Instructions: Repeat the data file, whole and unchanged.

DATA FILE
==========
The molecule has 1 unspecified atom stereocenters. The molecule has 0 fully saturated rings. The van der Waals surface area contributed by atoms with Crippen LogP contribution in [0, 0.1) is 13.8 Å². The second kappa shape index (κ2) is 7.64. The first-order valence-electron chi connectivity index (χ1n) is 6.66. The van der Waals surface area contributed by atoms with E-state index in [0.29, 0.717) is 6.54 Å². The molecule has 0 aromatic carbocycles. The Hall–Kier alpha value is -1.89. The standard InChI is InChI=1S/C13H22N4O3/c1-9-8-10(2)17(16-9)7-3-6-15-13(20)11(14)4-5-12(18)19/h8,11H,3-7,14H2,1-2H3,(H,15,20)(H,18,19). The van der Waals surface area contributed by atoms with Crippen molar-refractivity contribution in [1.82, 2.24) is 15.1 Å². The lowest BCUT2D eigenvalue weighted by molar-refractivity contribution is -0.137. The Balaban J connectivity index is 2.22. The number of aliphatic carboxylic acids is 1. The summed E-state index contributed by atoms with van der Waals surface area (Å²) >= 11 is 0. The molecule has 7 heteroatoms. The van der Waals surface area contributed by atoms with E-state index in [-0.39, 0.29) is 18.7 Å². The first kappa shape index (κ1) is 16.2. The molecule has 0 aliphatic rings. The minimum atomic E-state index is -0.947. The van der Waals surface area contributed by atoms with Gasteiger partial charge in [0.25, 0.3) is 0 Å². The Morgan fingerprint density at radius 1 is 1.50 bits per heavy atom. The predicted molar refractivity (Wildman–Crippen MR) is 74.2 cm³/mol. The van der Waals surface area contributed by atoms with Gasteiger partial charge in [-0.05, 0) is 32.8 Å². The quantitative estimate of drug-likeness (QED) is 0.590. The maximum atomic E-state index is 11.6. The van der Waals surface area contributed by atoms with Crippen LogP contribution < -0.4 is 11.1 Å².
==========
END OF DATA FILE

The molecule has 1 unspecified atom stereocenters. The molecule has 0 fully saturated rings. The van der Waals surface area contributed by atoms with Crippen LogP contribution in [0, 0.1) is 13.8 Å². The second kappa shape index (κ2) is 7.64. The first-order valence-electron chi connectivity index (χ1n) is 6.66. The van der Waals surface area contributed by atoms with E-state index in [0.29, 0.717) is 6.54 Å². The molecule has 0 aromatic carbocycles. The Hall–Kier alpha value is -1.89. The standard InChI is InChI=1S/C13H22N4O3/c1-9-8-10(2)17(16-9)7-3-6-15-13(20)11(14)4-5-12(18)19/h8,11H,3-7,14H2,1-2H3,(H,15,20)(H,18,19). The van der Waals surface area contributed by atoms with Crippen molar-refractivity contribution in [1.82, 2.24) is 15.1 Å². The lowest BCUT2D eigenvalue weighted by molar-refractivity contribution is -0.137. The Balaban J connectivity index is 2.22. The number of aliphatic carboxylic acids is 1. The summed E-state index contributed by atoms with van der Waals surface area (Å²) >= 11 is 0. The molecule has 7 heteroatoms. The van der Waals surface area contributed by atoms with E-state index in [-0.39, 0.29) is 18.7 Å². The first kappa shape index (κ1) is 16.2. The molecule has 0 aliphatic rings. The minimum atomic E-state index is -0.947. The van der Waals surface area contributed by atoms with Gasteiger partial charge in [0.25, 0.3) is 0 Å². The Morgan fingerprint density at radius 1 is 1.50 bits per heavy atom. The predicted molar refractivity (Wildman–Crippen MR) is 74.2 cm³/mol. The van der Waals surface area contributed by atoms with Gasteiger partial charge in [-0.05, 0) is 32.8 Å². The quantitative estimate of drug-likeness (QED) is 0.590. The maximum atomic E-state index is 11.6. The van der Waals surface area contributed by atoms with Crippen LogP contribution < -0.4 is 11.1 Å².